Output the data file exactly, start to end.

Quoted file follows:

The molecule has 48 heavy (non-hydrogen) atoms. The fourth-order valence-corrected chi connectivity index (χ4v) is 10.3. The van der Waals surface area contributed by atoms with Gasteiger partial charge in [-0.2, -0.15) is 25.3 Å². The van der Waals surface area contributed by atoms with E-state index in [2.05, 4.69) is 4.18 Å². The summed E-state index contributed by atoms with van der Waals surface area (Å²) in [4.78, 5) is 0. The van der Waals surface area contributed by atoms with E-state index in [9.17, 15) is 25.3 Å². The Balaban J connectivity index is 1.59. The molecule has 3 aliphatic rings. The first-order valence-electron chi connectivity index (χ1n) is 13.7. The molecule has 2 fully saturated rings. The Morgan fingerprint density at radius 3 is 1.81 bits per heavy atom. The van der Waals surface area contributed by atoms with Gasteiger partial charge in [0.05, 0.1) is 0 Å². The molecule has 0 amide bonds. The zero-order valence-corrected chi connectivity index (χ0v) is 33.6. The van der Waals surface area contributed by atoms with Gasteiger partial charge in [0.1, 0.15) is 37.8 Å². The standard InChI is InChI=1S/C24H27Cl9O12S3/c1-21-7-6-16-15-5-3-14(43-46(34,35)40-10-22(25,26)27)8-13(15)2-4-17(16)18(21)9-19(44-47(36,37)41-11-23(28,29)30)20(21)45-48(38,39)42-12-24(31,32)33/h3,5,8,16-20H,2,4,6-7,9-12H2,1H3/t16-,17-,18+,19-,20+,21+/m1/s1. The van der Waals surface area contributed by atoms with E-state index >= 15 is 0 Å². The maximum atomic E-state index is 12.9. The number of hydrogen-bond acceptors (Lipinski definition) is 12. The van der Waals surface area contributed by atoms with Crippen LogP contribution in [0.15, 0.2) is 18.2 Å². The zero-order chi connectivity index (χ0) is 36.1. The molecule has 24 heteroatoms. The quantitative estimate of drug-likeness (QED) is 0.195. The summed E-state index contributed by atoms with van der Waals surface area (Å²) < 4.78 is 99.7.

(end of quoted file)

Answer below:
The molecule has 48 heavy (non-hydrogen) atoms. The fourth-order valence-corrected chi connectivity index (χ4v) is 10.3. The van der Waals surface area contributed by atoms with Gasteiger partial charge in [-0.2, -0.15) is 25.3 Å². The van der Waals surface area contributed by atoms with E-state index in [2.05, 4.69) is 4.18 Å². The summed E-state index contributed by atoms with van der Waals surface area (Å²) in [4.78, 5) is 0. The van der Waals surface area contributed by atoms with E-state index in [9.17, 15) is 25.3 Å². The Balaban J connectivity index is 1.59. The molecule has 3 aliphatic rings. The first-order valence-electron chi connectivity index (χ1n) is 13.7. The molecule has 2 fully saturated rings. The Morgan fingerprint density at radius 3 is 1.81 bits per heavy atom. The van der Waals surface area contributed by atoms with Gasteiger partial charge in [0.05, 0.1) is 0 Å². The molecule has 0 amide bonds. The zero-order valence-corrected chi connectivity index (χ0v) is 33.6. The van der Waals surface area contributed by atoms with Gasteiger partial charge in [0.1, 0.15) is 37.8 Å². The standard InChI is InChI=1S/C24H27Cl9O12S3/c1-21-7-6-16-15-5-3-14(43-46(34,35)40-10-22(25,26)27)8-13(15)2-4-17(16)18(21)9-19(44-47(36,37)41-11-23(28,29)30)20(21)45-48(38,39)42-12-24(31,32)33/h3,5,8,16-20H,2,4,6-7,9-12H2,1H3/t16-,17-,18+,19-,20+,21+/m1/s1. The van der Waals surface area contributed by atoms with E-state index >= 15 is 0 Å². The maximum atomic E-state index is 12.9. The number of hydrogen-bond acceptors (Lipinski definition) is 12. The van der Waals surface area contributed by atoms with Crippen LogP contribution in [0.15, 0.2) is 18.2 Å². The zero-order chi connectivity index (χ0) is 36.1. The molecule has 24 heteroatoms. The quantitative estimate of drug-likeness (QED) is 0.195. The summed E-state index contributed by atoms with van der Waals surface area (Å²) < 4.78 is 99.7.